Nyla founded Mama Hope in 2007, a training program that equips grassroots leaders with the tools to raise funding and build sustainable communities. Mama Hope’s partners have since built schools, health clinics, children’s centers, clean water systems and food security projects that have improved the lives of over 2.6M people throughout Kenya, Tanzania, Uganda, Ghana, Ethiopia, Guatemala, India and the U.S. She co-produced the Stop The Pity campaign, aimed at shifting the stereotypes of the global poor. Its videos have garnered over 14M views and were featured on CNN and Al Jazeera as well as at the Sundance Festival and SXSW.

In 2015 she was a finalist for the Global Citizen of the Year Award. In 2017 she was honored for her work as a Female Leader in Eileen Fisher’s Fall campaign “Power: In the Words of Women” and was profiled in Forbes under the headline: The Business of Hope: What It Takes and How One Woman Inspired It.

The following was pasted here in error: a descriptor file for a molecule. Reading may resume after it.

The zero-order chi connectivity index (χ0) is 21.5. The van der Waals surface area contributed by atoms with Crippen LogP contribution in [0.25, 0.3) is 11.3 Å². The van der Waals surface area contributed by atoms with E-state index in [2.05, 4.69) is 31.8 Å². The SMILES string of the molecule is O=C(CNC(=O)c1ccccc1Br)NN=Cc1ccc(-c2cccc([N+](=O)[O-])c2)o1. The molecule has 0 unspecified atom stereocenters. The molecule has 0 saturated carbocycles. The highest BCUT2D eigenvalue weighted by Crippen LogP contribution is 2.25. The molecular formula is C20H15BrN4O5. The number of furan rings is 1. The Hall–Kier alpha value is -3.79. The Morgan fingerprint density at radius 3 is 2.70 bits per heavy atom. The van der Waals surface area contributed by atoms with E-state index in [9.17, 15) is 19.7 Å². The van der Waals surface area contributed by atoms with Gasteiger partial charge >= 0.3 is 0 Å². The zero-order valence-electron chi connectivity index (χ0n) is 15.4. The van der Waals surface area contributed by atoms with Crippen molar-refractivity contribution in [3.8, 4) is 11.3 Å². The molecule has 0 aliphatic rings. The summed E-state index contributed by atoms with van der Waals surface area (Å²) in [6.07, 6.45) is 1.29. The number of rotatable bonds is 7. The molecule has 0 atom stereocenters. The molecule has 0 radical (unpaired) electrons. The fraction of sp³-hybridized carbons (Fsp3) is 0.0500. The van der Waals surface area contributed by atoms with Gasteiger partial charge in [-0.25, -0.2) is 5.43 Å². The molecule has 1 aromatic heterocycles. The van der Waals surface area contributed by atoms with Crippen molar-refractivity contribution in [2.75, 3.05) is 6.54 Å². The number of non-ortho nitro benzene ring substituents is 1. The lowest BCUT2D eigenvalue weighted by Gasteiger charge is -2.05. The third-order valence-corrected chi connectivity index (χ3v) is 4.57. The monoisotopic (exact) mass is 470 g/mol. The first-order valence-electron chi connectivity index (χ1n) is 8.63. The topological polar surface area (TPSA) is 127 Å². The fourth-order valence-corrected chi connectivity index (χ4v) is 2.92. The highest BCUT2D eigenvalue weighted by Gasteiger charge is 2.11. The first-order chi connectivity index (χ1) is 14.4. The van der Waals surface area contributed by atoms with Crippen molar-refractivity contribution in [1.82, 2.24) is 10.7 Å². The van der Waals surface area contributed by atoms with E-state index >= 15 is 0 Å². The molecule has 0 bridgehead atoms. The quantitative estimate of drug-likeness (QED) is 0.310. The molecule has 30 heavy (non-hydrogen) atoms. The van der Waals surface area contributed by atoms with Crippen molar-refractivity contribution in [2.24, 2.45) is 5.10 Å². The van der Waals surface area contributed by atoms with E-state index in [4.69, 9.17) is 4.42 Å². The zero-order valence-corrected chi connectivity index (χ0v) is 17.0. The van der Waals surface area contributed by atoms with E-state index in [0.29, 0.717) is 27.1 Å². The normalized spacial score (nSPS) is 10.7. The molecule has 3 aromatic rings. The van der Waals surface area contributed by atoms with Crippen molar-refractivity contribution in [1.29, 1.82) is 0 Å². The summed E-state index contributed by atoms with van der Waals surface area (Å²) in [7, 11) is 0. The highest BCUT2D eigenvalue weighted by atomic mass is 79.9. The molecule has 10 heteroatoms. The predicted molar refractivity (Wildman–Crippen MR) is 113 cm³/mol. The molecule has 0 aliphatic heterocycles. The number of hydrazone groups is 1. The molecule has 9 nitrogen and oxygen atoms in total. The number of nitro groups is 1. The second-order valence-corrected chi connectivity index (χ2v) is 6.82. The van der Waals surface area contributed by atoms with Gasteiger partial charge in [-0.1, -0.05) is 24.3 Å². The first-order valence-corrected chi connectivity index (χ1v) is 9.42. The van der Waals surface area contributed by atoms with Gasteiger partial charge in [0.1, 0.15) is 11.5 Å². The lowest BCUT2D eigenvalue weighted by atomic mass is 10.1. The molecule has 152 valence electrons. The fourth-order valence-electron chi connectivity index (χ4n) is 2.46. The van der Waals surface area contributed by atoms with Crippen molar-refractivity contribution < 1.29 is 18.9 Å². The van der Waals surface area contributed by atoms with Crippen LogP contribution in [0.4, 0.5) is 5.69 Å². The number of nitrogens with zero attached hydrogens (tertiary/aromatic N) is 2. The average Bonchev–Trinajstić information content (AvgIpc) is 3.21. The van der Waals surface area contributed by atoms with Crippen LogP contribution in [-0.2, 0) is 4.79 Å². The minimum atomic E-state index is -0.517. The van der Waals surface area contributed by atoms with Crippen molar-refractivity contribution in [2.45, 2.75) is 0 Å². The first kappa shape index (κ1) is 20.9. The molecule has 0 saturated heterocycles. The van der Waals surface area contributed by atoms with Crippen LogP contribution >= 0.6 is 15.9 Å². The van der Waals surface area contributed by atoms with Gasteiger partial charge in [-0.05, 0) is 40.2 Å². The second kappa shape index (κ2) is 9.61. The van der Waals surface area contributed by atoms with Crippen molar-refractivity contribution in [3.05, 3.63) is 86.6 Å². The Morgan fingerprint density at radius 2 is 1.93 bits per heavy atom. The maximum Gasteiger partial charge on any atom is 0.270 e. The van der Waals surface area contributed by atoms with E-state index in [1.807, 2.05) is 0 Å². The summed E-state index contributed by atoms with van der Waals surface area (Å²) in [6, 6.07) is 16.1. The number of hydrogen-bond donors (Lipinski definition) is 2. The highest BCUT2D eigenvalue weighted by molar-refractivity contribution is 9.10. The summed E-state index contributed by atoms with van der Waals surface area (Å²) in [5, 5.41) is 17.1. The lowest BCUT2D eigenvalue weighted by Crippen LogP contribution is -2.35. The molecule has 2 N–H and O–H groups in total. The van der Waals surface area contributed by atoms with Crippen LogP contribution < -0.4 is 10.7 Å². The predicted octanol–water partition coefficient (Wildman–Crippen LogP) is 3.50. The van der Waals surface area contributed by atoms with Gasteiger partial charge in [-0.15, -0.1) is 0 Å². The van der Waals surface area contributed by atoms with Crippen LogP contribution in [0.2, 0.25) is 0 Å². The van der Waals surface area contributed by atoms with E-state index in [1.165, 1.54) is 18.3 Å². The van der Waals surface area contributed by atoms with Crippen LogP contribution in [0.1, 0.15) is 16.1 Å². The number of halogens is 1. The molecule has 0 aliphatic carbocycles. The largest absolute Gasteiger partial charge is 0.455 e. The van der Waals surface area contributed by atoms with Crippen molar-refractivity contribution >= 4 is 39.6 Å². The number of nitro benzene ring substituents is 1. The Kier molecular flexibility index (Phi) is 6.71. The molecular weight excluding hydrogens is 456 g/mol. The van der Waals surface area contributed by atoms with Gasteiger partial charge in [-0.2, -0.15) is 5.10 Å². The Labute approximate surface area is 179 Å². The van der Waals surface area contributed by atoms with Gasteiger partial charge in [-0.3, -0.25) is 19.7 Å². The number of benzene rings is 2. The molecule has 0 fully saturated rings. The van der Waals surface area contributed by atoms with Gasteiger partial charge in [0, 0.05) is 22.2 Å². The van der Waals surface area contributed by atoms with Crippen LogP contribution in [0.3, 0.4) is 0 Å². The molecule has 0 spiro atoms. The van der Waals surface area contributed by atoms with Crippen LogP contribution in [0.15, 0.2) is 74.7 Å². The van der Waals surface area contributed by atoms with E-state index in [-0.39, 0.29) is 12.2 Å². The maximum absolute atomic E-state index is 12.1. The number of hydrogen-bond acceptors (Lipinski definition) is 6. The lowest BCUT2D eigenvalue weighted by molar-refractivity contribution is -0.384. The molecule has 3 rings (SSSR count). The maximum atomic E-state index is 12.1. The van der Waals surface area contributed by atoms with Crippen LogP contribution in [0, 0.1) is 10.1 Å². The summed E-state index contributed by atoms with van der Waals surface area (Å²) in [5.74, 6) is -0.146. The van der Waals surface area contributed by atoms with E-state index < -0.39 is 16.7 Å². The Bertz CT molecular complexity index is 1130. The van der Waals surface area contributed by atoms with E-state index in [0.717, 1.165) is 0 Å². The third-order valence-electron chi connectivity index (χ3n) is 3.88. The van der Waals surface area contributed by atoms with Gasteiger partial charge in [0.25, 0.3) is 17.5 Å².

Learn more:

Nyla Rodgers


John Talberth
Speaker topic areas: new economics, ecosystems and sustainability metrics, social and economic transformation to partnership, green economy

President of the Center for a Sustainable Economy, John Talberth helped pioneer popular sustainability metrics like the Genuine Progress Indicator and Ecological Footprint, developed sustainability indices for government agencies including the EPA and Washington State Department of Ecology, and led a major international green economy process at the United Nations during his tenure at World Resources Institute.

Learn more:

John Talberth